San Francisco Ballet’s 74th season began Wednesday in the War Memorial Opera House with an evening of excellence, delivering even some of the promised “gala.” One meaning of the word is a “really big show,” and — rather strangely — that arrived only at the very end of the program, with the grand finale of George Balanchine’s “Symphony in C.”
The Ballet Orchestra in fine fettle, under Martin West’s baton, eight soloists and the entire corps de ballet — here was the size and scope of a gala event, made all the more remarkable by fulfilling Balanchine’s near-impossible requirement of not a single dancer sticking out from the intricate movements of the massed corps.
Thrilling … and puzzling: with most of the company already in white tutus and black leotards for the Balanchine, why was the rest of the evening restricted to solos and pas de deux (plus one pas de trois)? When you have it, flaunt it, one would think.
Another “gala” event, however, came about in the brilliant performance of “just two” dancers, treasured company veteran Tina LeBlanc dancing Gerald Arpino’s “L’Air d’Esprit,” partnered beautifully by Gennadi Nedvigin.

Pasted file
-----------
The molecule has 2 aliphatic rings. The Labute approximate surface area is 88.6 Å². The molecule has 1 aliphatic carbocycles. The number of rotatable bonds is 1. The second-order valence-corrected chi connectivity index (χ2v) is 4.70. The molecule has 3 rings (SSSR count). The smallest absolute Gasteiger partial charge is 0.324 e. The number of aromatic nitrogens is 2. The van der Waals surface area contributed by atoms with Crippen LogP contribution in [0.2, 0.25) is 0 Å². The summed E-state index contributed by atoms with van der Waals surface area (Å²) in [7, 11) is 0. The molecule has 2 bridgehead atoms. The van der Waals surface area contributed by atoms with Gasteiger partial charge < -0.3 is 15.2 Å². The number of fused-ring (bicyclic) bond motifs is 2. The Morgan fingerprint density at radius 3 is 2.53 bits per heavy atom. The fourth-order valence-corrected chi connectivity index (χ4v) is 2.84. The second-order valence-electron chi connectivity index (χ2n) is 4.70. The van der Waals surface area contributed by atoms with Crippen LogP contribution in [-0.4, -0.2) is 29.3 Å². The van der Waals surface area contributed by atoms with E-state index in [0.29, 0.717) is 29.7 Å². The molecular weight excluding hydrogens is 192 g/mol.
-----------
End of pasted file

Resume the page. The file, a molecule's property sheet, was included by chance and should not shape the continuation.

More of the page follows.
LeBlanc was Arpino’s longtime star at the Joffrey Ballet before she joined the San Francisco company 15 years ago. The wonder of LeBlanc is that she still marshals the physical part of performance, but what makes her a gala-maker is grace and warmth. At one point, she executed a simple turn by seemingly melting into her partner, apparently defying the laws of physics.
Gala also means razzle-dazzle, and the finest example of that came from a newcomer to the company, Davit Karapetyan, who stormed through his own spectacularly physical, downright scary work, called “Last Breath.” In the imaginative novelty department, Yuri Possokhov choreographed “Bitter Tears” for Muriel Maffre, with countertenor Mark Crayton performing Handel’s music onstage.
Musically, the evening had much to offer. A hypnotic piece by Arvo Pärt inspired Christopher Wheeldon’s “After the Rain,” performed with fluid precision by Yuan Yuan Tan and Damien Smith, and featuring concertmaster Roy Malan. Roy Bogas played five Brahms waltzes for a striking newcomer, Molly Smolen, performing a Frederick Ashton “in the manner of Isadora Duncan.” Michael McGraw was the pianist for Bach works used by Helgi Tomasson in his “7 for Eight,” performed by the excellent-exotic Thai-French duo of Nutnaree Pipit-Suksun and Pierre-François Vilanoba.
Vilanoba also danced in the program-opening Jacque Garnier “Aunis” (French with Irish-Argentinian elements, if you can imagine that), along with Nicolas Blanc and Pascal Molat. Vanessa Zahorian and Gonzalo Garcia danced a “Sleeping Beauty” pas de deux. Kristin Long and Joan Boada shined in “Soirées Musicales,” even against Britten’s music being choreographed into generic pablum by Tomasson.
Lorena Feijoo’s technique impressed, even as her ghostly Giselle remained properly yet disappointingly bloodless in the final pas de deux from the Tomasson-Petipa treatment of the Adolphe Adam classic.